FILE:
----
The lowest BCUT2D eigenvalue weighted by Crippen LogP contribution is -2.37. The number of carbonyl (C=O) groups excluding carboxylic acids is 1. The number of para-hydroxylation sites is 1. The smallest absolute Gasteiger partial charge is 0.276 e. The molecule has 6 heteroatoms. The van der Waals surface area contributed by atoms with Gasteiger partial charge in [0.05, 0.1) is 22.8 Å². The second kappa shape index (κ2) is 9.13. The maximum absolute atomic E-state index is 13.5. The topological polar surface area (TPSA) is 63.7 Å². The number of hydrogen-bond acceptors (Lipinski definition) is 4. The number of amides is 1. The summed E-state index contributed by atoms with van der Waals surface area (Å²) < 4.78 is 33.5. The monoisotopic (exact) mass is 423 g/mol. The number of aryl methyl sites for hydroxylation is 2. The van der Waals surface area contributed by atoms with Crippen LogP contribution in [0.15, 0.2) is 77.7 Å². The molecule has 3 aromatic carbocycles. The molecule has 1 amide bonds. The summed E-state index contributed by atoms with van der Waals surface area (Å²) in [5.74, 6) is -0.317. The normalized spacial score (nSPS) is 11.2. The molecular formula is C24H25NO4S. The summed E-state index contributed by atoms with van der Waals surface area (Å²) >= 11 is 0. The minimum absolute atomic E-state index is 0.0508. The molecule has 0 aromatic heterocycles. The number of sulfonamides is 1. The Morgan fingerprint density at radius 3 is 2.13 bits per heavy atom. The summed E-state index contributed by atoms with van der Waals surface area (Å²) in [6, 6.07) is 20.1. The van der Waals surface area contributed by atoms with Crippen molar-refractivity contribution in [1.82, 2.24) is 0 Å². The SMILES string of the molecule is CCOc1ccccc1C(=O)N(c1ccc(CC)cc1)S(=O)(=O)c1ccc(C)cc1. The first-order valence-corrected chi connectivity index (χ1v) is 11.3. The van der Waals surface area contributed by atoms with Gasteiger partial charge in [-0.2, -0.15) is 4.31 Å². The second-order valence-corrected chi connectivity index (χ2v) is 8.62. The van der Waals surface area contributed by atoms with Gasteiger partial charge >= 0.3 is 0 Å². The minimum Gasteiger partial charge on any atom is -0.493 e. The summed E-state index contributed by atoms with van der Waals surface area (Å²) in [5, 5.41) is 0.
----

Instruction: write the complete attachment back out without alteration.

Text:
The lowest BCUT2D eigenvalue weighted by Crippen LogP contribution is -2.37. The number of carbonyl (C=O) groups excluding carboxylic acids is 1. The number of para-hydroxylation sites is 1. The smallest absolute Gasteiger partial charge is 0.276 e. The molecule has 6 heteroatoms. The van der Waals surface area contributed by atoms with Gasteiger partial charge in [0.05, 0.1) is 22.8 Å². The second kappa shape index (κ2) is 9.13. The maximum absolute atomic E-state index is 13.5. The topological polar surface area (TPSA) is 63.7 Å². The number of hydrogen-bond acceptors (Lipinski definition) is 4. The number of amides is 1. The summed E-state index contributed by atoms with van der Waals surface area (Å²) < 4.78 is 33.5. The monoisotopic (exact) mass is 423 g/mol. The number of aryl methyl sites for hydroxylation is 2. The van der Waals surface area contributed by atoms with Crippen LogP contribution in [0.15, 0.2) is 77.7 Å². The molecule has 3 aromatic carbocycles. The molecule has 1 amide bonds. The summed E-state index contributed by atoms with van der Waals surface area (Å²) in [5.74, 6) is -0.317. The normalized spacial score (nSPS) is 11.2. The molecular formula is C24H25NO4S. The summed E-state index contributed by atoms with van der Waals surface area (Å²) >= 11 is 0. The minimum absolute atomic E-state index is 0.0508. The molecule has 0 aromatic heterocycles. The number of sulfonamides is 1. The Morgan fingerprint density at radius 3 is 2.13 bits per heavy atom. The summed E-state index contributed by atoms with van der Waals surface area (Å²) in [6, 6.07) is 20.1. The van der Waals surface area contributed by atoms with Crippen molar-refractivity contribution in [1.82, 2.24) is 0 Å². The SMILES string of the molecule is CCOc1ccccc1C(=O)N(c1ccc(CC)cc1)S(=O)(=O)c1ccc(C)cc1. The first-order valence-corrected chi connectivity index (χ1v) is 11.3. The van der Waals surface area contributed by atoms with Gasteiger partial charge in [-0.2, -0.15) is 4.31 Å². The second-order valence-corrected chi connectivity index (χ2v) is 8.62. The van der Waals surface area contributed by atoms with Gasteiger partial charge >= 0.3 is 0 Å². The minimum Gasteiger partial charge on any atom is -0.493 e. The summed E-state index contributed by atoms with van der Waals surface area (Å²) in [5, 5.41) is 0.